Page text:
Monthly Highlights - April 2017
Backroads of Montana: Coming Home (No. 122)
In this episode, we accompany the Shakespeare in the Parks troupe to Birney, the smallest community to host their tour, visit Kremlin-Gilford for its last homecoming parade, plant a special tree with a group of Girl Scouts in Great Falls, and walk an interpretive trail near Hamilton that tells the story of Lewis & Clark from another perspective. Airs Saturday, 4/1 at 5pm
Montana Ag Live: Climate Change in the Ag World (No. 4701)
Kelsey Jencso of the Montana Climate Office and Greg Pederson of the Northern Rocky Mountain Science Center will join the panel, along with Luther Talbert and Toby Day, to talk about how climate change is perceived in Montana agriculture. Airs Sunday, 4/2 at 11am
Montana Ag Live: Do You Love Those Little Pasture Rodents? (No. 4702)
Steve Vantassel, Vertebrate Pest Specialist with the Montana Department of Ag, will answer questions about moles, voles, mice and other vermin! If you don't love these pests, tune in to see what you can do to minimize their damage. Airs Sunday, 4/2 at 6pm, Sunday, 4/9 at 11am
The unlikely pairing of two modern visionaries, Vilmos Olah, a Hungarian violin virtuoso, and Eric Funk, contemporary classical composer from the heart of Montana, has resulted in a new piece of music that pushes the boundaries of music and our notion of the possible. Vili: Concerto for Violin Alone is an extreme concerto in which its player must simultaneously play the solo AND orchestra parts. He must emulate flutes, oboes, clarinet, timpani, and brass. A reflection of the violinist, the composer, and the unquenchable human spirit of Eastern Europe, The Violin Alone re-imagines what music can be.
Airs Sunday, 4/2 at 10am, Sunday, 4/2 at 2am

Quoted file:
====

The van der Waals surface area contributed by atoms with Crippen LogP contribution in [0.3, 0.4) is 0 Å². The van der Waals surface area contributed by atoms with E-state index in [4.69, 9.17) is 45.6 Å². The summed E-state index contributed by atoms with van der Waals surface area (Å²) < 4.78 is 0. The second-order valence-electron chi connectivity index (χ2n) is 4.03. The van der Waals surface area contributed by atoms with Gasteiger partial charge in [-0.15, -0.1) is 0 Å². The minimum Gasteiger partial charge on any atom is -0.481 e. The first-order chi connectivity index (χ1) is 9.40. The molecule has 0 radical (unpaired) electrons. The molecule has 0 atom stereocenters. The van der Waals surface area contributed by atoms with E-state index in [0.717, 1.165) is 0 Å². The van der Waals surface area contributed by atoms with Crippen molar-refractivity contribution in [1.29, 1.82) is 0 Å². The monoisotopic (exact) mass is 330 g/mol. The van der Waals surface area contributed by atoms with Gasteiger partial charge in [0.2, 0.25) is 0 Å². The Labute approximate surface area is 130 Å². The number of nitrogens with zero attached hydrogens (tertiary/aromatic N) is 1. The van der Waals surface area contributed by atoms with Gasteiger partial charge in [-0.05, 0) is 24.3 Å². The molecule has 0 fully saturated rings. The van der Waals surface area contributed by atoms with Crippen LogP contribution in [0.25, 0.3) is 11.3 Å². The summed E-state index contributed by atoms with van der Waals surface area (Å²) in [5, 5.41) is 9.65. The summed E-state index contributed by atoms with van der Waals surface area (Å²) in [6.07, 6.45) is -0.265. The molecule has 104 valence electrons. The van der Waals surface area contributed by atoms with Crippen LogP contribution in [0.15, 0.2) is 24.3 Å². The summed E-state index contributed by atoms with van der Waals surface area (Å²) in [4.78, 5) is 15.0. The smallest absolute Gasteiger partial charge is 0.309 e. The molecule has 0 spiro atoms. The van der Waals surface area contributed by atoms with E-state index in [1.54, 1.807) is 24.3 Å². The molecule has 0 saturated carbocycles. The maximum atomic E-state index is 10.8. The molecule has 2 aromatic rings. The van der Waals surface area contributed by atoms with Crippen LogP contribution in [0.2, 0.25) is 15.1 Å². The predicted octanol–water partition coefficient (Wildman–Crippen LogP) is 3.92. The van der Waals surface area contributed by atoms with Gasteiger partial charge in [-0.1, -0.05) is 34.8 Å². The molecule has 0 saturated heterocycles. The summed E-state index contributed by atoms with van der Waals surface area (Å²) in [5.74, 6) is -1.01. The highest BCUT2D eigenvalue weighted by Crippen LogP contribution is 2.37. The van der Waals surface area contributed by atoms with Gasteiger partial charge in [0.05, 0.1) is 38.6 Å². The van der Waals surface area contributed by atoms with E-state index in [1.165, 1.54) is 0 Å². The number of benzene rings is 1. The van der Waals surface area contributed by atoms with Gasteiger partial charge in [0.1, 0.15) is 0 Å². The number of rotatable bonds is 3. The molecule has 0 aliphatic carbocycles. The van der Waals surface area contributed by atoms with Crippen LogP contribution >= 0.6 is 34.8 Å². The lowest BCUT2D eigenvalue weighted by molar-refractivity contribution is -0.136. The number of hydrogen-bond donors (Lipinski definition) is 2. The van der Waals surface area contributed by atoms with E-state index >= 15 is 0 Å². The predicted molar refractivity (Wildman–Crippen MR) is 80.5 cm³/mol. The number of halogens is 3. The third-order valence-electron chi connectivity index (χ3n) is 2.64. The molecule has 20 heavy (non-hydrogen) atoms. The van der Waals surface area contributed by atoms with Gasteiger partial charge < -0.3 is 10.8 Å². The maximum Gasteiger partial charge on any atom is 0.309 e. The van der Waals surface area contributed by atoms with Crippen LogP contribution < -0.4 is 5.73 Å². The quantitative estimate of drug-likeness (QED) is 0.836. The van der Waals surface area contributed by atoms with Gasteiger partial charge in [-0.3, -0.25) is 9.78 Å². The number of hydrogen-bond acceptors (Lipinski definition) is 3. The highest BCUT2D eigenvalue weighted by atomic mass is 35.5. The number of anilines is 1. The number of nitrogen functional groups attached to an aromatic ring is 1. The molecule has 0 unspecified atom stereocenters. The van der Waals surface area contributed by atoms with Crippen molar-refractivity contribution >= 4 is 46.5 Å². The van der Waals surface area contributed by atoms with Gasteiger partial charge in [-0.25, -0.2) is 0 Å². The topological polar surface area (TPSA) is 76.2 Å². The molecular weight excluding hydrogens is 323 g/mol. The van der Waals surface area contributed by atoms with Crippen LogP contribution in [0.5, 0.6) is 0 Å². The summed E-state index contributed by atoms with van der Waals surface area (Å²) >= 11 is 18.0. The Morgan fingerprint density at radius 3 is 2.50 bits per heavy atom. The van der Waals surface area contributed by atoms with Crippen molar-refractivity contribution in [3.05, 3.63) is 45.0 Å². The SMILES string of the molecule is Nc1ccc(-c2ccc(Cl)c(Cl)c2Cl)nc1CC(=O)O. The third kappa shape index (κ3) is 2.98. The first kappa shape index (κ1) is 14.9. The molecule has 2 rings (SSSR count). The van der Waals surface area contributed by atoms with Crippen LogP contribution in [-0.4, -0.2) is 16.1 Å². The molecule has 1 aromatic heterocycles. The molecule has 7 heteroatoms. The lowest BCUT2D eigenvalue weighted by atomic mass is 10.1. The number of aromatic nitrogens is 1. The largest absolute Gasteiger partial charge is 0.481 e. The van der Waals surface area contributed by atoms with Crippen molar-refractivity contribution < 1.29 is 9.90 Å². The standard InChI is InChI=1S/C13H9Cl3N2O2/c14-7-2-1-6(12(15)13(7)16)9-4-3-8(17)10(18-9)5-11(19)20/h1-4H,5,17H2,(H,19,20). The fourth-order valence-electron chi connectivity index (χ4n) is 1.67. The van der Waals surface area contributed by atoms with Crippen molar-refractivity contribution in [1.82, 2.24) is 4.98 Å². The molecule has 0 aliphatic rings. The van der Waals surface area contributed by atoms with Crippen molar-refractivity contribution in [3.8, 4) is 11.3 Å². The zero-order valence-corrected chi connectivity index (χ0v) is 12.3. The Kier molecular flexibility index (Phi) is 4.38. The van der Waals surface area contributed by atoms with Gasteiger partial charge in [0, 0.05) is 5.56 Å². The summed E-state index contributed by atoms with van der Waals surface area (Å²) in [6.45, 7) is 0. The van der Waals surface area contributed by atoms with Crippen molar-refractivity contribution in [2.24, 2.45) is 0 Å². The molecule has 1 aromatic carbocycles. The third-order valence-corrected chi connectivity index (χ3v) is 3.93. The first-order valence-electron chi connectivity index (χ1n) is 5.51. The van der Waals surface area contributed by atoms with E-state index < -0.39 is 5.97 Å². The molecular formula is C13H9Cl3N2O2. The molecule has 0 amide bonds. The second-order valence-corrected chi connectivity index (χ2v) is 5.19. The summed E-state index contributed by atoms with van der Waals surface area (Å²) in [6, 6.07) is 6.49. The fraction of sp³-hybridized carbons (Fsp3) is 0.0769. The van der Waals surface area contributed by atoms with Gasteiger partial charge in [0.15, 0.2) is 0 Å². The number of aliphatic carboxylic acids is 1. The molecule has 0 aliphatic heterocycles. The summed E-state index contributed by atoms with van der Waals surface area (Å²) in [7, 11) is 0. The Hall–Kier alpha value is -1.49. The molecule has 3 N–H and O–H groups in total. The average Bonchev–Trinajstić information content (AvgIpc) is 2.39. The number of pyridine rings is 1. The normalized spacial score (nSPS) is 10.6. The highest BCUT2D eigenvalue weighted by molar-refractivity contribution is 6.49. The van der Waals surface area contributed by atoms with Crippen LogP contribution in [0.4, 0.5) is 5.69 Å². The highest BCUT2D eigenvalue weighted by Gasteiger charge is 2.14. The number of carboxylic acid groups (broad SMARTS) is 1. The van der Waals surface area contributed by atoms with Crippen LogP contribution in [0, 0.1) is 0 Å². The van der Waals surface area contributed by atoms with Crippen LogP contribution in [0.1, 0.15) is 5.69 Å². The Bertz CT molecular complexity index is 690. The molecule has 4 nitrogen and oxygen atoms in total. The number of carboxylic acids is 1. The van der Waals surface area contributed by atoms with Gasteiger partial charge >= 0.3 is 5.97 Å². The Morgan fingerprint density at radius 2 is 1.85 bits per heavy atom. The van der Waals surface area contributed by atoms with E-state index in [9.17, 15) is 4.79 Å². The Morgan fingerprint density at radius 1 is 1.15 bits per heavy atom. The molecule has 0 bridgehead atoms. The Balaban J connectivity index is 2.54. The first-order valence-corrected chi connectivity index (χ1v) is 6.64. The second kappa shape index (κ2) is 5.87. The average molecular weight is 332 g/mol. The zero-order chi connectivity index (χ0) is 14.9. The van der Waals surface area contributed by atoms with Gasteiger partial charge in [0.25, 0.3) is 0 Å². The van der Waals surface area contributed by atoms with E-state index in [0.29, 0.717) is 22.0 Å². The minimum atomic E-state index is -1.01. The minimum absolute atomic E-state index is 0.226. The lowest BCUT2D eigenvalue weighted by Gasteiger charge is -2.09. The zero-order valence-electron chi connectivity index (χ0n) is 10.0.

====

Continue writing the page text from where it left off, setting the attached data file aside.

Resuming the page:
Aging Out: Autism in Montana
Each year, more children are diagnosed with Autism Spectrum Disorder, but the framework of care drastically changes for them after adolescence. The tidal wave of children transitioning into adulthood leaves many families on a search for help and structure. Follow Montana families as they recognize their fears and explore their options for the future.
Airs Thursday, 4/6 at 7pm, Sunday, 4/9 at 10am, Monday, 4/17 at 2am
Backroads of Montana: Collecting Memories (No. 123)
We are introduced to an icon of 1950s' television as we profile the high flying exploits of Montana-native Kirby Grant, better known as "Sky King." Next we ride along for a trip to the Schafer Air Field in the Bob Marshall Wilderness, the last private airfield in a wilderness area lovingly tended to each summer by the Montana Pilots Association. Then we meet a woman in Fairfield with an unusually large hankie collection, and a young woman from Missoula whose entrepreneurial dream is an inspiration to those around her. Montana native and host William Marcus also takes viewers on a history tour of the Fort Peck Dam near Glasgow. Airs Saturday, 4/8 at 5pm
Montana Ag Live: Pulse Crops - Our New Economic Boon? (No. 4703)
Kevin McPhee, Montana State University's new pulse crop breeder, will look at variety development for peas and lentils, the new "big kids" in northern great plains agriculture. With recent news of barley contracts declining, will pulse crops take up the slack? Airs Sunday, 4/9 at 6pm, Sunday, 4/16 at 11am
Rundown with Beth Saboe: In the Legislature - April 14th, 2017 (No. 211)
Every other year, Montana state lawmakers convene for 90 days in Helena to discuss changes to our laws on taxes, healthcare, the environment, business and much more. This week we'll look at the important issues being debated in the Legislature and explain how they could impact Montanans from Superior to Sidney. With insightful reporting and one-on-one interviews, this program helps viewers understand the legislative process and how they're being represented by elected officials.